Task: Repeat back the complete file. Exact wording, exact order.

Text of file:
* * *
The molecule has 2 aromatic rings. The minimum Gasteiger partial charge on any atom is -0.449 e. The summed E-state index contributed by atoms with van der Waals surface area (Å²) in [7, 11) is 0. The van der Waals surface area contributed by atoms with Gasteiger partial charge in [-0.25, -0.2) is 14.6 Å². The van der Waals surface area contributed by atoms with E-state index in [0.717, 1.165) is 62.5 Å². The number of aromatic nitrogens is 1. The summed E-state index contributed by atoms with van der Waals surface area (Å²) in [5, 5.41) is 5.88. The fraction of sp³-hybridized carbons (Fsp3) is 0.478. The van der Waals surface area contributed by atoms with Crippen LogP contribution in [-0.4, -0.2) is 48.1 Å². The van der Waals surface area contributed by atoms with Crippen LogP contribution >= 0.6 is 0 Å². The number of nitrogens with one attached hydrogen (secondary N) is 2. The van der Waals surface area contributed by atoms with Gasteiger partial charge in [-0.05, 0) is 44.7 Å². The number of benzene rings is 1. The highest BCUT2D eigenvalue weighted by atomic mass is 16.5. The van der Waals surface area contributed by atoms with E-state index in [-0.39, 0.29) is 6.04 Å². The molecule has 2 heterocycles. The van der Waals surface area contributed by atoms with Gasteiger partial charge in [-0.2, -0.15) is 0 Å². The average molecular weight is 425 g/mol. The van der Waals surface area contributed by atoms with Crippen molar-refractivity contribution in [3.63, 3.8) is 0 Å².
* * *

The molecule has 2 aromatic rings. The minimum Gasteiger partial charge on any atom is -0.449 e. The summed E-state index contributed by atoms with van der Waals surface area (Å²) in [7, 11) is 0. The van der Waals surface area contributed by atoms with Gasteiger partial charge in [-0.25, -0.2) is 14.6 Å². The van der Waals surface area contributed by atoms with E-state index in [0.717, 1.165) is 62.5 Å². The number of aromatic nitrogens is 1. The summed E-state index contributed by atoms with van der Waals surface area (Å²) in [5, 5.41) is 5.88. The fraction of sp³-hybridized carbons (Fsp3) is 0.478. The van der Waals surface area contributed by atoms with Crippen LogP contribution in [-0.4, -0.2) is 48.1 Å². The van der Waals surface area contributed by atoms with Crippen LogP contribution >= 0.6 is 0 Å². The number of nitrogens with one attached hydrogen (secondary N) is 2. The van der Waals surface area contributed by atoms with Gasteiger partial charge in [-0.05, 0) is 44.7 Å². The number of benzene rings is 1. The highest BCUT2D eigenvalue weighted by atomic mass is 16.5. The van der Waals surface area contributed by atoms with E-state index in [-0.39, 0.29) is 6.04 Å². The molecule has 2 heterocycles. The van der Waals surface area contributed by atoms with Gasteiger partial charge in [-0.2, -0.15) is 0 Å². The average molecular weight is 425 g/mol. The van der Waals surface area contributed by atoms with Crippen molar-refractivity contribution in [3.63, 3.8) is 0 Å².